Nate Waits wakes up before 3 a.m. four days a week to get to his job at a Bentonville distribution center for Wal-Mart Stores Inc., where the former Marine is among more than 92,000 veterans the company has hired in the past two years. As the two-year anniversary approaches of the Veterans Welcome Home Commitment program the company launched on Memorial Day 2013, the retail giant announced Wednesday that it is expanding its original plan to hire 100,000 veterans by 2018 to hire a total of 250,000 recently discharged veterans by 2020. Chris Sultemeier, executive vice president for logistics at Wal-Mart, said the company has been pleased with the skills that the veterans bring to a range of positions including retail, distribution and management. He said about 8,000 of the original hires have already been promoted. “Veterans work. They’re disciplined; they’re teamwork focused. They have a hard work ethic. They’re typically committed and loyal,” said Sultemeier, who is an Army veteran. “What we are looking for in an associate and what the military teaches them… It just matches.” Waits, 25, says he doesn’t mind the early mornings or the structured day. He manages about 45 employees at the distribution center who load and unload trailers. If the company is successful, the 250,000 veterans would make up close to 20 percent of the retailer’s 1.3 million U.S. workers. Sultemeier said there are high concentrations of veteran hires near large military bases like Fort Hood in Texas or Fort Bragg in North Carolina. But the company also has helped qualified veterans, who have been honorably discharged since Memorial Day 2013, find work in areas where there are often fewer job options.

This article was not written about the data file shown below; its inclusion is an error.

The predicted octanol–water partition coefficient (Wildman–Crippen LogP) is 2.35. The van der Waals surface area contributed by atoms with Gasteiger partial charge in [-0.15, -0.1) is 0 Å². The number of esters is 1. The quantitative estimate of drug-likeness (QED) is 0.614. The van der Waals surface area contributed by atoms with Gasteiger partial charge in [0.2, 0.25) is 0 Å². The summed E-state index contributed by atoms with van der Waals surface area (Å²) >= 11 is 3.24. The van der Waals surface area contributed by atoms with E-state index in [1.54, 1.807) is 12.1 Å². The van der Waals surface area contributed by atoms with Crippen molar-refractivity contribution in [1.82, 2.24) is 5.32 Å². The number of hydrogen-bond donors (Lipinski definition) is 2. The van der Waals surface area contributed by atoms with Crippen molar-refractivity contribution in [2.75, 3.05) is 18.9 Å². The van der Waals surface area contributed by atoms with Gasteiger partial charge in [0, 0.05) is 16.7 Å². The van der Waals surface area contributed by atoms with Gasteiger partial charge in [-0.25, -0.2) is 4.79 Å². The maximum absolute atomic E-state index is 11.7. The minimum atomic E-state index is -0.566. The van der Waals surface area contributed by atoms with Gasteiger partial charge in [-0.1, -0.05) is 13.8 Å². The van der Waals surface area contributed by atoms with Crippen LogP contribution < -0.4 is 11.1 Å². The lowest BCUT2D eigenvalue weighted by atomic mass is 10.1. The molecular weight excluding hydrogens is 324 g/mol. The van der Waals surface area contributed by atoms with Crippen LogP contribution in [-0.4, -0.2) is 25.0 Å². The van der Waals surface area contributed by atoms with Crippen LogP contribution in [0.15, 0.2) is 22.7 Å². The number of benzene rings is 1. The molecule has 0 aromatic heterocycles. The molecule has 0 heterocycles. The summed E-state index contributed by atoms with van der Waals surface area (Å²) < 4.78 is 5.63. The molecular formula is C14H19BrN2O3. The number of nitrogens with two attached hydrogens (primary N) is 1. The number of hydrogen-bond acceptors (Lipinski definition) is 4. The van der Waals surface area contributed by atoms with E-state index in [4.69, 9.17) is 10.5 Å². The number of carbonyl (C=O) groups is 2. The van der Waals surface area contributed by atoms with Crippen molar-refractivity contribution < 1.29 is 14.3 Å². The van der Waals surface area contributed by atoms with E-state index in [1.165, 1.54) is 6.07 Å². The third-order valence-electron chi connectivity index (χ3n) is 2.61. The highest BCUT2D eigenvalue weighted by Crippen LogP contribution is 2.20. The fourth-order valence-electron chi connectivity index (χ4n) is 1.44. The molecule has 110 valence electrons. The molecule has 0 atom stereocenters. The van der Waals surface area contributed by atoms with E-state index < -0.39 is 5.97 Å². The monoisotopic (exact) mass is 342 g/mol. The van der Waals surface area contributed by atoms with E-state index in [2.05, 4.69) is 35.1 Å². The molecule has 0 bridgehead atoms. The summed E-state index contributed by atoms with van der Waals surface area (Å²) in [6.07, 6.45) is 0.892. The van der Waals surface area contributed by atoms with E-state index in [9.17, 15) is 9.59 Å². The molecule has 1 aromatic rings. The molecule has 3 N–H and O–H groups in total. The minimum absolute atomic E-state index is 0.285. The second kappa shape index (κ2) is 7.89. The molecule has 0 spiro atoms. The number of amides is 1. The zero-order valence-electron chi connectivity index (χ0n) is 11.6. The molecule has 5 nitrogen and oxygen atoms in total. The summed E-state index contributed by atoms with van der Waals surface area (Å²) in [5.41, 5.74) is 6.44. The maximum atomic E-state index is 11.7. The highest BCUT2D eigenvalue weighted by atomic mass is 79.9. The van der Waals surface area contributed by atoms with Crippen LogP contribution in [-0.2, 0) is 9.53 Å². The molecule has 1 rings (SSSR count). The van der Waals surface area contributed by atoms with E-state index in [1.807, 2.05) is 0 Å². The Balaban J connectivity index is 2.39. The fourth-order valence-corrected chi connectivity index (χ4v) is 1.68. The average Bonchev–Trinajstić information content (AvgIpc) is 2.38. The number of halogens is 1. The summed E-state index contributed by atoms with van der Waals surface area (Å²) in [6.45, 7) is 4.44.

“They will pay off”: Employers, advocates help returning vets find jobs (Fox News)